InThought comment: Phase III results were strong and appear better than standard of care (Alexion’s Soliris). If approved, efgartigimod should get a broader label than Soliris and reach around 20,000 MG patients. Argenx went for a unique trial design, administering the drug in three four-week cycles. And while this attempts to emulate the real world, doctors will need to be properly educated on the most effective administration of the drug, which could be a barrier to rapid uptake. — Adam Schaffner, director of research, InThought Research
Credit Suisse sales forecast: $830 million by 2025 for MG; $1.1 billion combined indications
Ipsos comment: Phase III data showed patients are more than twice as likely to improve their myasthenia gravis activities of daily living (MG-ADL) score with a favorable safety profile. While there are four additional clinical-stage FcRns at its heels (particularly UCB’s roznaolixizumab), efgartigimod is well positioned. It recently received ICER’s health-benefit price benchmark (a cost-effectiveness score) higher than that of Alexion’s Soliris. — Talin Sesetyan, VP, rare diseases center of excellence, healthcare, Ipsos
Generalized myasthenia gravis
Clinical trial data: Ultomiris is a long-acting C5 inhibitor for gMG. Positive results for its 175-patient Phase III trial in mid-2021 showed improvements on the daily living profile score at 26 weeks, as well as maintenance over 52 weeks. Approval filings in the U.S., EU and Japan are expected in late 2021 or early 2022.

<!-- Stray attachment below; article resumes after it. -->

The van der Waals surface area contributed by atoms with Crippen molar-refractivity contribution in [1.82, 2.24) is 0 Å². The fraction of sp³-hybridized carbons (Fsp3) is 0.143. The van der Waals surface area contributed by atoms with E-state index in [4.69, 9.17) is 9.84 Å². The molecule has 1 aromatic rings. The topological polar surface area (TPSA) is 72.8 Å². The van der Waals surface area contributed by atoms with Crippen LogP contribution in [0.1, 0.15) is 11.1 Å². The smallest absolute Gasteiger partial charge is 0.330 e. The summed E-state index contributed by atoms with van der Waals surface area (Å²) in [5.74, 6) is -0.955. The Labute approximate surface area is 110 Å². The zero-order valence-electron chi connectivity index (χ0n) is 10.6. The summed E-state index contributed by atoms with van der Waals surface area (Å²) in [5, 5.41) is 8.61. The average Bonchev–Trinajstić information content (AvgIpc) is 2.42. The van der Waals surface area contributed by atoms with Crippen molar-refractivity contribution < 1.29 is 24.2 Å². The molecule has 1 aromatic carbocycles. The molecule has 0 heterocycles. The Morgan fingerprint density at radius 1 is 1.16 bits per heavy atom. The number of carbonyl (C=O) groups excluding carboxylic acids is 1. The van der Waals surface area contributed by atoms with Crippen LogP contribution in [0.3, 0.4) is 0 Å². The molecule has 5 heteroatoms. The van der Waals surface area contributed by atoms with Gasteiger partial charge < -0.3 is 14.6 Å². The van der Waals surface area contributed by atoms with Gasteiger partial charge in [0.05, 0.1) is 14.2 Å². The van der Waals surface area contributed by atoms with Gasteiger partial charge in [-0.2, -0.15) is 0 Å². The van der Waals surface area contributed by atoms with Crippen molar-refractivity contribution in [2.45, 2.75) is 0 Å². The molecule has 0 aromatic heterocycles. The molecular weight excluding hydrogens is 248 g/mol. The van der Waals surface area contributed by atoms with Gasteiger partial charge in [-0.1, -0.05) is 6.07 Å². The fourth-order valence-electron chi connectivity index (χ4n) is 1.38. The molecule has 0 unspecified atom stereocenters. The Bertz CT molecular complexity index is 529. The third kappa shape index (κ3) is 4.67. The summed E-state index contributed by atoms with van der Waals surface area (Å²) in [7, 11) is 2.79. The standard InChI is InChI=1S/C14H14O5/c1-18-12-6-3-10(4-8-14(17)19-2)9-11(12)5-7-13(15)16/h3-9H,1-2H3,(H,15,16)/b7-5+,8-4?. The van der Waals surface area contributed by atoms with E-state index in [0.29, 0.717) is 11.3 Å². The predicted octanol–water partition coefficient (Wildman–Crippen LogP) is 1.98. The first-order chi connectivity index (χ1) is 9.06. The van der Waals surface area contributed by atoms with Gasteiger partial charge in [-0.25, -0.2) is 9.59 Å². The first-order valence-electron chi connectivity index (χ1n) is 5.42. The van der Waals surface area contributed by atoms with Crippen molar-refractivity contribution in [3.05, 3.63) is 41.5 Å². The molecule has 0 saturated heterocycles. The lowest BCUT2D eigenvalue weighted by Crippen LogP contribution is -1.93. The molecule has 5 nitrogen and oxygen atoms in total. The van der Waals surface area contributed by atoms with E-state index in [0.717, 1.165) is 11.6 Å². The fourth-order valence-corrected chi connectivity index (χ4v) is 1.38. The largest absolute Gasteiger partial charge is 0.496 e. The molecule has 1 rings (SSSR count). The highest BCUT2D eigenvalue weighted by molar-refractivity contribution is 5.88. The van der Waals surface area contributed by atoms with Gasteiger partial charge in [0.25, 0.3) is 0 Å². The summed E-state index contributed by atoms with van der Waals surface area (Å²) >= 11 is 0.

InThought comment: While the top-line Phase III data was positive, initial disclosures on primary and secondary endpoints raise some hesitancy on whether Ultomiris is better than Soliris. More data is needed to determine if Ultomiris will have a meaningful impact in this patient group. — Schaffner
Credit Suisse sales forecast:
$770 million in myasthenia gravis alone; $4.9 billion in all indications
Ipsos comment: A more attractive Q8W infusion schedule than Soliris’ Q2W schedule may help a broader patient population, including patients with milder symptoms or those earlier in their treatment journey. — Sesetyan
Eli Lilly, Phase III
Clinical trial data: Donanemab is a monoclonal antibody targeting amyloid-beta. While in an ongoing Phase III study, Lilly has decided to submit earlier proof-of-concept data to the FDA by the end of this year, and success could pave the way for a 2022 conditional approval. Lilly’s decision was based on data that looked much better than Biogen’s recently approved Aduhelm, which itself caused controversy among neurologists at the time of its approval. Biogen and Eisai also initiated a rolling submission to the FDA of their similar monoclonal antibody lecanemab, based on Phase IIb data in September.
InThought comment: Going off 18 months of open-label data for donanemab, it looks a bit better than Aduhelm, in terms of achieving twice the plaque clearance and overall disease modification. It’s unclear if Lilly can justify an accelerated approval — particularly after the FDA faced backlash around Aduhelm’s approval on mixed and non-confirmatory data sets, which itself triggered an internal investigation. Biogen/Eisai’s lecanemab is due to report Phase III results a little earlier (in September 2022), but overall donanemab has the better profile of the three beta-
amyloid antibodies. — Schaffner